Whether you're moving into a luxury building with lots of amenities or something modest that you’re sharing with a roommate (or perhaps even two), maintenance issues are a fact of life for apartment dwellers. Whether it’s something simple like a garbage disposal that just stops working, a light bulb that flickers or doesn’t turn on, or cracked paint — all apartments have maintenance issues.
However, if you’re new to apartment life, you might not know how to handle these issues. Are there some things you can fix yourself? Can you prevent major issues before they start or at least nip them in the bud? How do you know when to call your landlord?
Here are ten apartment maintenance tips you need to need to know about. From what to do to get your security deposit back, to essentials you should keep on hand, and how to know when to call for help. You might just want to screenshot these.
1) TAKE PHOTOS WHEN YOU MOVE IN
When move to your new apartment, there is no way everything will be 100 percent perfect. From cracked tiles to carpet stains — document any issues when you get in and notify your landlord. This will save you time, money, and energy when you move out.
2) KNOW HOW TO UNCLOG A DRAIN
Handyman and Task Rabbit spokesperson Dustin Houston tells me it’s crucial to know how to unclog a drain yourself. “The most common maintenance occurrences I see in apartments are usually clogs or drain issues," Houston says.
"Sometimes it’s as simple as using a plastic disposable drain snake to remove hair and debris from the drain, but sometimes it’s more complicated than that. For instance, drainage issues like clogs or leaks in the tub or sink can be related to a failing hardware piece, which may need to be replaced by the landlord.”
If plunging or snaking a drain doesn't work, notify your landlord.
3) DON’T NEGLECT MAINTENANCE ISSUES
We are all busy and stressed. So while it might be tempting to ignore a broken garbage disposal or some other problem — this isn’t a smart idea explains Houston.
“Neglecting normal maintenance issues (especially water-related) can cause a lot of damage that isn’t always visible at first," says Houston.
"While these issues are usually for the landlord to address, failure to communicate the issue to the landlord can substantially increase the extent of repairs and time needed to fully fix.”
4) KNOW WHERE YOUR SHUTOFF VALVES ARE
“You absolutely need to be aware of where the breaker box is located, where the shutoff valve is for the water, and where the gas shut off is," Kat Christie, handywoman, licensed contractor, and founder of She Fixed That LLC tells me.
"If you are blow-drying your hair and blow a fuse, you're going to want to be able to switch that back on, so you need to know where the breaker box is. And, if you are running the dishwasher or washing machine in-unit and the water starts to flow, you're going to want to know how to shut that valve off before it becomes a true flood and causes a lot of damage.”
5) DON’T FLUSH ANYTHING THAT ISN’T TOILET PAPER
Clogged toilets might not feel like a big deal, but if your toilet breaks and you only have one in your apartment, it can be a complete nightmare. So be careful about what you're flushing. “You absolutely cannot flush anything down the toilet that isn't toilet paper — even those wipes which say they are flushable, are not,” says Christie.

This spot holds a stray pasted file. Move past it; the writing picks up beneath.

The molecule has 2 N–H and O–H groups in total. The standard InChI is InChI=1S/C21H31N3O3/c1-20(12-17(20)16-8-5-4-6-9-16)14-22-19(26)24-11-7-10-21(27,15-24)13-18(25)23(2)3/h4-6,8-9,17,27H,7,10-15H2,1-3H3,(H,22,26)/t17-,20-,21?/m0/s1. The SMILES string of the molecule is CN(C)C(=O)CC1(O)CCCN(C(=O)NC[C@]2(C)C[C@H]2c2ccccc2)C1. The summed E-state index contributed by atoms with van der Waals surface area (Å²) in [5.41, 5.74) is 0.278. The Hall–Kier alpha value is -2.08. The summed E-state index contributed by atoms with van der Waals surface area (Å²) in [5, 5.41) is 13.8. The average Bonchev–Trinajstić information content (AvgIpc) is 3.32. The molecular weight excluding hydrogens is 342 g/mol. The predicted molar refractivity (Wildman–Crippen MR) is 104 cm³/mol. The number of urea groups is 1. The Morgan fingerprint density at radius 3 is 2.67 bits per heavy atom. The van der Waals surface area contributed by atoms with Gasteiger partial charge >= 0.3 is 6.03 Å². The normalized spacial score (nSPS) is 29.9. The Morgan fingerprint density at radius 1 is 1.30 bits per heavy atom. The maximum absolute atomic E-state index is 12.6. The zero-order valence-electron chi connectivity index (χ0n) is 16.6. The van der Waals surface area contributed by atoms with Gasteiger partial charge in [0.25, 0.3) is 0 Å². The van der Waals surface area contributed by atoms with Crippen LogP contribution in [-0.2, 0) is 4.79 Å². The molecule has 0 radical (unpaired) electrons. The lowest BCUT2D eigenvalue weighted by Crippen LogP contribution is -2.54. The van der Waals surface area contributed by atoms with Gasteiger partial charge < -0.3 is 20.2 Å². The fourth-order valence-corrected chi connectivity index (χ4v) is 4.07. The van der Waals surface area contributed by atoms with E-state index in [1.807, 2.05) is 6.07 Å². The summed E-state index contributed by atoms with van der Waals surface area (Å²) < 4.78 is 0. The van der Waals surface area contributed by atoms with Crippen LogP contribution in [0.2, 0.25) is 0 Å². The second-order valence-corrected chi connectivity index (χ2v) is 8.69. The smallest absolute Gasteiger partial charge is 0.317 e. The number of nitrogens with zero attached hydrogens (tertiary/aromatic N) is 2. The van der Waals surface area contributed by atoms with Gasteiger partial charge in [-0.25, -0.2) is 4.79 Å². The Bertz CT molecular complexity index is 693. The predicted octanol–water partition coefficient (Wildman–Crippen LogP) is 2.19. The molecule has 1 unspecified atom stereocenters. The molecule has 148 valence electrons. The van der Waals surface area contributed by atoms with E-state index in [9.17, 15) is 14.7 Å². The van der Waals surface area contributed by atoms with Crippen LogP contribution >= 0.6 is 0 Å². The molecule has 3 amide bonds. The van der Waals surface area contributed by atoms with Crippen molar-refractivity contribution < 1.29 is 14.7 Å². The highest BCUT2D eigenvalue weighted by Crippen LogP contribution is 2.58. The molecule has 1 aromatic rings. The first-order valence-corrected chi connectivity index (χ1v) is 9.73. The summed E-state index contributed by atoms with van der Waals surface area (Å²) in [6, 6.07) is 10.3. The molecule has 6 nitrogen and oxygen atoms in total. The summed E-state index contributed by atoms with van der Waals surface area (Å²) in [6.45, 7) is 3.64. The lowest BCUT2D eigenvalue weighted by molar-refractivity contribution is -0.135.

“These can cause clogs, and clogs can cause flooding or other issues down the line. I've seen countless people have issues clogging their toilets, and in an apartment, when you can't always get someone quickly to unclog, it can be an issue. I highly recommend getting drain covers to cover any sink, shower, and bath drains so that hair can't so easily go down the drain and become clogged.”
6) PURCHASE A FIRE EXTINGUISHER
While many landlords provide fire extinguishers and are legally required to do in some states, you should have your own as well.
Buy a new one, like this highly-rated Kidde fire extinguisher available on Amazon, and keep it under the kitchen sink because many fires start in kitchens.
7) PUT NEW BATTERIES IN YOUR SMOKE AND CARBON MONOXIDE DETECTORS
It’s always a good idea to ask your landlord to replace the batteries in your smoke and carbon monoxide detectors when you move in because you don’t know when they were last replaced. After all, you don’t want these devices to fail in an emergency.
8) CLEAN YOUR DRYER’S LINT TRAPS
If your apartment has a washer and dryer, it’s important to clean your lint trap after every use. Not only will this help your clothing dry more efficiently, but it can also potentially save you money on your energy bill.
Lastly, a build-up of lint can cause your dryer to break — or worse, start a fire. Fortunately, it takes less than a minute to do this.
9) CLEAN HVAC FILTERS REGULARLY
Ask your building’s maintenance person or your landlord to have your HVAC filters changed. Most people don’t know to do this and it's likely they haven’t been changed for years.
New filters will also make your machine run more efficiently, likely lowering your electric bill. Don’t forget to change filters at least seasonally or more often if you use your air conditioner year-round.
10) MAKE SURE THE FRIDGE HAS A NEW WATER FILTER
Does your refrigerator dispense water? Much like the HVAC, it’s unlikely that the filter has been replaced in a while.
No matter where you live, you want to assure your water is as clean as possible. Better yet, it’s far less expensive and more convenient than buying bottled water.